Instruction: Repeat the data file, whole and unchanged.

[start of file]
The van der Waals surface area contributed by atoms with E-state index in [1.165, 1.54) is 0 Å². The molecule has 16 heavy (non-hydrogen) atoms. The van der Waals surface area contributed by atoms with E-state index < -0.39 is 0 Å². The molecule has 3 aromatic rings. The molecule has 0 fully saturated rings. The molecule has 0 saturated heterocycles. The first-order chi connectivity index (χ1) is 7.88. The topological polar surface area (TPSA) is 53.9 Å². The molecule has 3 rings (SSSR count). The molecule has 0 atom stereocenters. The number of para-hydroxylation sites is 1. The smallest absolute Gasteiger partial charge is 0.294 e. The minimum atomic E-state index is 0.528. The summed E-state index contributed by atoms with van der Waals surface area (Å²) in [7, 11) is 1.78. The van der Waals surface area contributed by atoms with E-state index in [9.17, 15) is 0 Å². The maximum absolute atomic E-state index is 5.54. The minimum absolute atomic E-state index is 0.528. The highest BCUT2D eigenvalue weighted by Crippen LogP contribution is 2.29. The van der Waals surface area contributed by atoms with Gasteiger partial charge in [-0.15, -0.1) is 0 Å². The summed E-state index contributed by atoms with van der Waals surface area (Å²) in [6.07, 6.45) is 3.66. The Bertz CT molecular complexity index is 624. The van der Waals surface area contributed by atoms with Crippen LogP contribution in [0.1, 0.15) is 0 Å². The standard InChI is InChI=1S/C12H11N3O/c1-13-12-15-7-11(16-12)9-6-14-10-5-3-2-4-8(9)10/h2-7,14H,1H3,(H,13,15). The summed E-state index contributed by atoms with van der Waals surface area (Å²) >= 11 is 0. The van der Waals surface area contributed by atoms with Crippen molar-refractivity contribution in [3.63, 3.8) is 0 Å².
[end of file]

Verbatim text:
The van der Waals surface area contributed by atoms with E-state index in [1.165, 1.54) is 0 Å². The molecule has 16 heavy (non-hydrogen) atoms. The van der Waals surface area contributed by atoms with E-state index < -0.39 is 0 Å². The molecule has 3 aromatic rings. The molecule has 0 fully saturated rings. The molecule has 0 saturated heterocycles. The first-order chi connectivity index (χ1) is 7.88. The topological polar surface area (TPSA) is 53.9 Å². The molecule has 3 rings (SSSR count). The molecule has 0 atom stereocenters. The number of para-hydroxylation sites is 1. The smallest absolute Gasteiger partial charge is 0.294 e. The minimum atomic E-state index is 0.528. The summed E-state index contributed by atoms with van der Waals surface area (Å²) in [7, 11) is 1.78. The van der Waals surface area contributed by atoms with E-state index in [9.17, 15) is 0 Å². The maximum absolute atomic E-state index is 5.54. The minimum absolute atomic E-state index is 0.528. The highest BCUT2D eigenvalue weighted by Crippen LogP contribution is 2.29. The van der Waals surface area contributed by atoms with Gasteiger partial charge in [-0.15, -0.1) is 0 Å². The summed E-state index contributed by atoms with van der Waals surface area (Å²) in [6.07, 6.45) is 3.66. The Bertz CT molecular complexity index is 624. The van der Waals surface area contributed by atoms with Crippen LogP contribution in [0.1, 0.15) is 0 Å². The standard InChI is InChI=1S/C12H11N3O/c1-13-12-15-7-11(16-12)9-6-14-10-5-3-2-4-8(9)10/h2-7,14H,1H3,(H,13,15). The summed E-state index contributed by atoms with van der Waals surface area (Å²) >= 11 is 0. The van der Waals surface area contributed by atoms with Crippen molar-refractivity contribution in [3.63, 3.8) is 0 Å².